Anton DiSclafani, writer in residence at Washington University in St. Louis, talks about the “thunderbolt moment”: That one line or phrase that comes to a writer out of the blue, grabs hold of precious brain matter and won’t let go.
For DiSclafani, her thunderbolt came nearly seven years ago when the writer was teaching part time in WUSTL’s Department of English in Arts & Sciences as part of her three-year fellowship program.
Living with her husband, Mathew Smith, also a writer, in a Delmar Loop-neighborhood apartment close to the university, DiSclafani already had an idea for a novel about a young girl sent away from her family.
She had even kicked around a setting: a camp called Yonahlossee. She got the unusual name from a camp she stayed near in the Blue Ridge Mountains of North Carolina, where she had vacationed as a girl. But the story hadn’t really materialized.
Then one night, while battling a bad cold and insomnia and sleeping in a separate room from her husband, she woke up with the opening line in her head: I was fifteen years old when my parents sent me away to the Yonahlossee Riding Camp for Girls.
After that, “I just started writing,” said the Tennessee native who grew up in northern Florida.
DiSclafani’s debut novel, The Yonahlossee Riding Camp for Girls, from Riverhead Books, a division of Penguin Group, was released June 4 to critical acclaim.
The book is a result of a reported seven-figure publisher bidding war, which includes foreign rights in 12 countries, and finds itself on scores of “must-read” summer book lists, from the likes of The Hollywood Reporter and Entertainment Weekly to The Wall Street Journal and Publishers Weekly.
DiSclafani came to WUSTL’s esteemed writing program in 2004 as a master of fine arts student in creative writing and stayed after graduating in 2006, thanks to mentors such as Kathryn Davis, Hurst Writer in Residence, and Marshall Klimasewiski, senior writer in residence, both in the English department.
She is taking success — or the hint of it, at least — in stride.
“I was just really hoping that the book would sell,” she said. “People don’t really believe me when I say that, but there are a lot of good writers whose books haven’t sold. The publishing industry is tough.”
The novel is a coming-of-age story set in 1930, just as the economics of the Great Depression are becoming a reality for every facet of society.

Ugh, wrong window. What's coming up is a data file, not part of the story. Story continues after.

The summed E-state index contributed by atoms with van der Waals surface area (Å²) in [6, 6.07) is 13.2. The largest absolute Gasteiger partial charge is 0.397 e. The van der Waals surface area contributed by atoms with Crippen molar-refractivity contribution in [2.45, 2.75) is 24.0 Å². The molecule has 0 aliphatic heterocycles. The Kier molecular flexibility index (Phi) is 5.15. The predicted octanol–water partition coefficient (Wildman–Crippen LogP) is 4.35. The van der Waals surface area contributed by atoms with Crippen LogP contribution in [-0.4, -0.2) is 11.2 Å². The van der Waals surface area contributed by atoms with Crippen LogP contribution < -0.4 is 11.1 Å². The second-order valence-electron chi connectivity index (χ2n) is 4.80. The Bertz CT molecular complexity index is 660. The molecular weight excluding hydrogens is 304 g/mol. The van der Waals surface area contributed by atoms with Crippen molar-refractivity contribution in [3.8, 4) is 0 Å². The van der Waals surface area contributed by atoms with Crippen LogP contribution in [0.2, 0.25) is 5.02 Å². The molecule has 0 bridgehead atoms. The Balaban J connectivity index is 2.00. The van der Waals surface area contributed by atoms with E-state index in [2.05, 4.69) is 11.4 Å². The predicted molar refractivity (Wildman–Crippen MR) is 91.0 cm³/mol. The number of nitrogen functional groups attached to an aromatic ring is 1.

The plot centers on 15-year-old Thea Atwell, an upper middle-class daughter of a small-town doctor, who gets sent away to an equestrienne boarding school for something’s she done.
“It took me about two years to write the first draft and another year to revise and find an agent,” said DiSclafani, who grew up riding horses. “I revised it some more with my agent for another two-and-a-half years, and then I sold it.”
Sounds easy, right? Hardly. The bulk of the book was written, DiSclafani said, at Panera Bread Co., a coffee shop in the Loop. At the time, she and Smith, who also earned his MFA from WUSTL, were living in an under-insulated apartment in which heating the entire unit cost more than a month’s rent.
“I’d get up, put on some clothes, grab my laptop and head to Panera for two or three hours to write before moving on with my day,” she said, a day that could have included, at given times, one of four jobs: teaching, seasonal work at Williams-Sonoma, babysitting and transcription work.
“All part time,” she said. “All the things that writers — or anybody who doesn’t have a full-time job — do to make ends meet. I would get up four hours earlier than wherever I needed to be, and just write.”
DiSclafani is happy to add that she and her husband live in a fully insulated apartment in St. Louis now, but she still keeps that work ethic. It served her well when it came time for the revision process.
“This book is pretty heavily revised,” she said. “At some point, I want to show my students the original manuscript and the final product because they’ll be vastly different. Students hate revising — which I did too as an undergrad — but it’s such an important part of the process.”
An example, she said, is how much of the novel’s setting — the Depression of 1930-31 — plays a role in the novel’s plot.
“When I was in the middle of revising, the big economic collapse of 2008 happened and a lot more of the Depression went into the revision,” she said. “There were all these changes happening. People were being forced into making choices that were different than what they might have expected, and that’s what I was interested in with the girls at the camp — the sense that the future is not just open for the taking.”
DiSclafani’s immediate future however, is a blank slate but, if readers catch on, considerably bright. She began a national book tour in St. Louis June 5, hosted by Subterranean Books at the Schlafly Branch of the St. Louis Public Library.
From there, she headed to North Carolina and other points south before hitting Texas, California, Chicago and beyond. She’ll return to WUSTL in August — teaching a course in historical fiction and one in nonfiction – and, of course, writing and waiting for the next thunderbolt moment.
To learn more about DiSclafani and the Yonahlossee Riding Camp, visit http://antondisclafani.com/.
To hear an audio clip of DiSclafani, visit https://thought.artsci.wustl.edu/podcasts-retellings/preview.
To learn more about the Department of English in Arts & Sciences and the programs available in writing at WUSTL, visit http://english.artsci.wustl.edu/writing.